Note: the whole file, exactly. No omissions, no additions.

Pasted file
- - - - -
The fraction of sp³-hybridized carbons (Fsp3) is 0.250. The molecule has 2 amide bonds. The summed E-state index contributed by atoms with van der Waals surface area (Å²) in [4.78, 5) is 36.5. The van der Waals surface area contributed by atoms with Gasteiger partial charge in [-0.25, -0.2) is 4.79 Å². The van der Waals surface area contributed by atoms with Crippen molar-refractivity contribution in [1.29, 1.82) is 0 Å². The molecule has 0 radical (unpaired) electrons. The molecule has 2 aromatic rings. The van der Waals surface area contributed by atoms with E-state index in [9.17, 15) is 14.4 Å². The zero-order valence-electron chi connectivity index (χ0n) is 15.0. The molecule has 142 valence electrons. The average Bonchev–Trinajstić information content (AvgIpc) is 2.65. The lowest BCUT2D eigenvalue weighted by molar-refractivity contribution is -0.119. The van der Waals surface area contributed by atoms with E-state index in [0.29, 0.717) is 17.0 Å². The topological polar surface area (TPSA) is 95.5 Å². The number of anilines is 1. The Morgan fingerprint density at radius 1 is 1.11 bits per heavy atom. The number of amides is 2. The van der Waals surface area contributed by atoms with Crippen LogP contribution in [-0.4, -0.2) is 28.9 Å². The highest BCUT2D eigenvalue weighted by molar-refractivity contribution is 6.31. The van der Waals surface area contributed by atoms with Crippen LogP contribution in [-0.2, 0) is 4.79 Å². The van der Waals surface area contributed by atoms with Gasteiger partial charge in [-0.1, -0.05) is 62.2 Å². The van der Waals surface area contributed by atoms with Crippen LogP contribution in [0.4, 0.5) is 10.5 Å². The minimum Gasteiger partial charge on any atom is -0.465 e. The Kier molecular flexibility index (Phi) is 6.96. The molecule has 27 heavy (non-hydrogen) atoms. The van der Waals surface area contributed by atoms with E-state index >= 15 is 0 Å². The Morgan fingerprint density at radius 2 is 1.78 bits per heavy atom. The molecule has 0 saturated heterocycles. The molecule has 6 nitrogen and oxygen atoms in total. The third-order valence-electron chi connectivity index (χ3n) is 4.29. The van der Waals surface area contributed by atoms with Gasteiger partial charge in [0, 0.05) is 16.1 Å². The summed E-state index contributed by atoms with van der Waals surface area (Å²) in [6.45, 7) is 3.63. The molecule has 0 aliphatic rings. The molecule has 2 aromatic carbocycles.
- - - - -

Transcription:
The fraction of sp³-hybridized carbons (Fsp3) is 0.250. The molecule has 2 amide bonds. The summed E-state index contributed by atoms with van der Waals surface area (Å²) in [4.78, 5) is 36.5. The van der Waals surface area contributed by atoms with Gasteiger partial charge in [-0.25, -0.2) is 4.79 Å². The van der Waals surface area contributed by atoms with Crippen molar-refractivity contribution in [1.29, 1.82) is 0 Å². The molecule has 0 radical (unpaired) electrons. The molecule has 2 aromatic rings. The van der Waals surface area contributed by atoms with E-state index in [9.17, 15) is 14.4 Å². The zero-order valence-electron chi connectivity index (χ0n) is 15.0. The molecule has 142 valence electrons. The average Bonchev–Trinajstić information content (AvgIpc) is 2.65. The lowest BCUT2D eigenvalue weighted by molar-refractivity contribution is -0.119. The van der Waals surface area contributed by atoms with E-state index in [0.29, 0.717) is 17.0 Å². The topological polar surface area (TPSA) is 95.5 Å². The number of anilines is 1. The Morgan fingerprint density at radius 1 is 1.11 bits per heavy atom. The number of amides is 2. The van der Waals surface area contributed by atoms with Crippen LogP contribution in [-0.4, -0.2) is 28.9 Å². The highest BCUT2D eigenvalue weighted by molar-refractivity contribution is 6.31. The van der Waals surface area contributed by atoms with Crippen LogP contribution in [-0.2, 0) is 4.79 Å². The van der Waals surface area contributed by atoms with Gasteiger partial charge in [-0.1, -0.05) is 62.2 Å². The van der Waals surface area contributed by atoms with Crippen LogP contribution in [0.4, 0.5) is 10.5 Å². The minimum Gasteiger partial charge on any atom is -0.465 e. The Kier molecular flexibility index (Phi) is 6.96. The molecule has 27 heavy (non-hydrogen) atoms. The van der Waals surface area contributed by atoms with E-state index >= 15 is 0 Å². The Morgan fingerprint density at radius 2 is 1.78 bits per heavy atom. The molecule has 0 saturated heterocycles. The molecule has 6 nitrogen and oxygen atoms in total. The third-order valence-electron chi connectivity index (χ3n) is 4.29. The van der Waals surface area contributed by atoms with Gasteiger partial charge in [0, 0.05) is 16.1 Å². The summed E-state index contributed by atoms with van der Waals surface area (Å²) in [6.45, 7) is 3.63. The molecule has 0 aliphatic rings. The molecule has 2 aromatic carbocycles.